Why Scepticism is good with Complementary Therapies
I don’t practice Reiki because I believe in it, I practice Reiki because I can feel it working. I can feel the energy flowing through my hands, I can feel the immediate physical effects and I can notice the long-term physical, emotional, mental and spiritual changes in myself. I trust that when a patient tells me what they have experienced during and after a treatment, that they are telling the truth.
Reiki is simple. Anyone can learn it, you can’t do it wrong and the same energy flows through someone who has recently learned to someone who has been practicing for years. The Reiki energy goes to where it is needed – the placement of the therapist’s hands doesn’t necessarily correspond to where the patient feels the energy working.
The recommended time for a level one Reiki course is over two days. It is possible to learn in one day, or online but these courses wouldn’t be accredited to the national professional standards. The same Reiki is flowing through my hands now as when I first learned three years ago.
What have I learned from experience?
I can explain Reiki more easily to people. I can differentiate between what is Reiki and what is not in the world of alternative therapies. I no longer have doubts in my mind as to whether the Reiki is working when I’m giving a treatment. I connect to Reiki, relax and I know that the energy will go where it’s needed without me having to guide it. I can reassure patients when they experience something during a treatment as it has usually come up before. I don’t feel pressure to provide answers when I don’t know them or when there are none.
In fact, Reiki is the ultimate tool in combatting helplessness. Reiki has no contra-indications and works on many levels. It will help every problem even if we don’t know what the problem is.
A lot of patients expect me to be able to tell them what’s wrong with them. It’s actually what they feel and think during a session that is important. The answers might not come to them immediately. In fact, research shows that effects are most noticeable after three months (see my previous blog about Reiki research and the study from the University in Texas).
So talking of research, let’s get back to scepticism. If Reiki works, why isn’t that a known fact? Why isn’t everyone using it?
Most Reiki in the UK is used in hospitals, hospices, drug rehabilitation centres and mental health units. It is absolutely not appropriate and against patient confidentiality to talk about what happens during treatments there. The patients come in for support and we provide it, we don’t add to their stress by asking for testimonials. There is research available about Reiki, some readily available online, however lots of Reiki Practitioners are volunteers and there is generally not enough funding or time for large scale research projects.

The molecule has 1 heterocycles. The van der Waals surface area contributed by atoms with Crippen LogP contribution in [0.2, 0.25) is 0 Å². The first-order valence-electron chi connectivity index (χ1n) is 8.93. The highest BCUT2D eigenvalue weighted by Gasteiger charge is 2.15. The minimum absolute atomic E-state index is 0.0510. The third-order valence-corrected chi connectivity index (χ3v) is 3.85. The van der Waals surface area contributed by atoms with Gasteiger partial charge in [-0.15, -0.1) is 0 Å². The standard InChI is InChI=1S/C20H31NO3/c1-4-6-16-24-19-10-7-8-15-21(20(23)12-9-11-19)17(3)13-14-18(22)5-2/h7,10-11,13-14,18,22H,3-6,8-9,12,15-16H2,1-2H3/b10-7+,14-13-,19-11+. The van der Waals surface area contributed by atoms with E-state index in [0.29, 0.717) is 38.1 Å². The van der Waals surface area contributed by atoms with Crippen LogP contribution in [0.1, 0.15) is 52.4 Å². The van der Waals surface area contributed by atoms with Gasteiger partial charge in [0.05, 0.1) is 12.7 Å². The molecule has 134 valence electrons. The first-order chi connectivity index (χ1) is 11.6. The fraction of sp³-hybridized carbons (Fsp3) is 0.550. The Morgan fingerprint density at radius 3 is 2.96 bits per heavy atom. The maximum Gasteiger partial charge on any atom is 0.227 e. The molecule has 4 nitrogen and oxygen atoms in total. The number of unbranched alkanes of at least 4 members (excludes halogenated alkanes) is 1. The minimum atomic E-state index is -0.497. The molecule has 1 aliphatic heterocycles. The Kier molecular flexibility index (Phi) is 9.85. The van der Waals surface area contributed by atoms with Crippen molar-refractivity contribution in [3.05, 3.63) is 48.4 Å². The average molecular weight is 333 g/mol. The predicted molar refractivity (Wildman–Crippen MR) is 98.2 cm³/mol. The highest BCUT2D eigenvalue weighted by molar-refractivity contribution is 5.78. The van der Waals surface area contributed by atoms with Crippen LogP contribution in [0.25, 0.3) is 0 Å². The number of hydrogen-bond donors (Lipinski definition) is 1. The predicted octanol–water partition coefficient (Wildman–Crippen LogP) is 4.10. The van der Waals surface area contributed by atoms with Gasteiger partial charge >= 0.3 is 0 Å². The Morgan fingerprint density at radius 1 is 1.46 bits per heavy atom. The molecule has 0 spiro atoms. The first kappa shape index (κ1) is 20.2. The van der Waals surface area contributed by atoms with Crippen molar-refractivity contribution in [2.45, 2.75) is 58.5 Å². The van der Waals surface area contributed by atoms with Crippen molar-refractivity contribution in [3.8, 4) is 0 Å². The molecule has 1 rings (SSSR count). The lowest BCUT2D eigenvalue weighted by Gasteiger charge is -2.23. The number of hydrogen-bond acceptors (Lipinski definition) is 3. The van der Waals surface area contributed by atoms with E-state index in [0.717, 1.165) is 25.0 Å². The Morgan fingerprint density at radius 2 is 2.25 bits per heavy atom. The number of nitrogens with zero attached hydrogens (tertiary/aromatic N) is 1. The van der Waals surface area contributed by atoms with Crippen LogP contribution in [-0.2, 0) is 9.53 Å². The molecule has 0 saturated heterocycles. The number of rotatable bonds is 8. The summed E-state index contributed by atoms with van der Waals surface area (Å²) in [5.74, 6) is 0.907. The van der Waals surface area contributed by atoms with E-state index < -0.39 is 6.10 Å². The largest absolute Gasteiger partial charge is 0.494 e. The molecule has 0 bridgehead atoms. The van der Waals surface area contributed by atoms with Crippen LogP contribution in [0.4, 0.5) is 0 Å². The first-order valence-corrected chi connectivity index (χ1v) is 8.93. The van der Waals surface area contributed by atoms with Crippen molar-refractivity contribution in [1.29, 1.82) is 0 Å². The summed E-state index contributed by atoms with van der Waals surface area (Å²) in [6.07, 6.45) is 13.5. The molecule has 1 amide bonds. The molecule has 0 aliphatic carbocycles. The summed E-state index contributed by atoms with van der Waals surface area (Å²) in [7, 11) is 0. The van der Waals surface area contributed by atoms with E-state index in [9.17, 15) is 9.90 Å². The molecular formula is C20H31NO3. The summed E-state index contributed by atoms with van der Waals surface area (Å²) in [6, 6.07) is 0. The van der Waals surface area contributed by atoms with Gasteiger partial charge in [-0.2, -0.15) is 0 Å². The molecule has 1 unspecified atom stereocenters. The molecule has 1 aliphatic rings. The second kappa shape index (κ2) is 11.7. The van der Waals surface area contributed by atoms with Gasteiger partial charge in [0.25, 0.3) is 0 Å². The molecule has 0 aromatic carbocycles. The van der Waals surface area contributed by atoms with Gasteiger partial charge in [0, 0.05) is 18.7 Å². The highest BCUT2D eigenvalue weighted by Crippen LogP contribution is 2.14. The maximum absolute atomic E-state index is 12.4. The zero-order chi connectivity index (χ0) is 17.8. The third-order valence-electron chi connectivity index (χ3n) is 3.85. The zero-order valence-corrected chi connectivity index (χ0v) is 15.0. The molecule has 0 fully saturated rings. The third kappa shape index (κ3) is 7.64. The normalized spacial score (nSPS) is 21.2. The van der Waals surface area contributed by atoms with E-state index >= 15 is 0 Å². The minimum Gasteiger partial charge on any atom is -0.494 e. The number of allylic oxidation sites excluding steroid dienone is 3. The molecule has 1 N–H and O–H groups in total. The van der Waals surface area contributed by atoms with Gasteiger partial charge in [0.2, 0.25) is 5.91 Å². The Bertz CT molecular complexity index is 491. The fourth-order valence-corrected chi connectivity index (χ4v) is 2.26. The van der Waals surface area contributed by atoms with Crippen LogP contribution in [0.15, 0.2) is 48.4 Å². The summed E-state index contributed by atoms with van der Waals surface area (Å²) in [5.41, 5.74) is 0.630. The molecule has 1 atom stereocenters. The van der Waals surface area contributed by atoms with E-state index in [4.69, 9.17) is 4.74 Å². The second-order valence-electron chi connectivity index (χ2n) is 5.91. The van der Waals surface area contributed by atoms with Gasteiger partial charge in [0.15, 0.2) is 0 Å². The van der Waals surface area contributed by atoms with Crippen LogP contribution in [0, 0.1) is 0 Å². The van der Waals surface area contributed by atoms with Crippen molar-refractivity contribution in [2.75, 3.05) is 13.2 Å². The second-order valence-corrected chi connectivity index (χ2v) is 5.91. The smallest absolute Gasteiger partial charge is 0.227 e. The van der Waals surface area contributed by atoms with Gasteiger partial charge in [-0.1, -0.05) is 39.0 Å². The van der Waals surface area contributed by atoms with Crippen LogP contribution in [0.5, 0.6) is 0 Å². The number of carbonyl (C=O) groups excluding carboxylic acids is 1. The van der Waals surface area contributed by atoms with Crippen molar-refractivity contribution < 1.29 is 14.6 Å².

Secondly, the therapist does not guide the Reiki, the Reiki goes to where it is needed. We cannot prove that Reiki will stop a patient’s big toe hurting. We say that the Reiki will help and it might be for example, that instead of the toe, it is needed in another area of the body. The patient might not be able to identify how the Reiki has worked. This is a really hard concept for a lot of people to understand. It is the concept which is the entire basis for complementary or (w)holistic therapy: don’t treat the symptom, treat the root of the problem. The root of a physical problem may be emotional, mental or spiritual and it may take more than one session to heal. It may take months with no immediate visible effects.
Usually, however, people do start to notice little changes after the first few sessions. People become more in tune with themselves and their habits and slowly bring about positive changes.
Therefore, I agree with scepticism when first finding out about Reiki. Critical thinking is crucial in modern society and it is important not to jump to conclusions too quickly. Reiki is a relatively new therapy so the research is limited. I suggest that you contact a Reiki Therapist who volunteers in the community and ask them why they do it and how it helps people. If you’re looking for proof, I would say that how someone chooses to spend their free time without financial gain speaks volumes.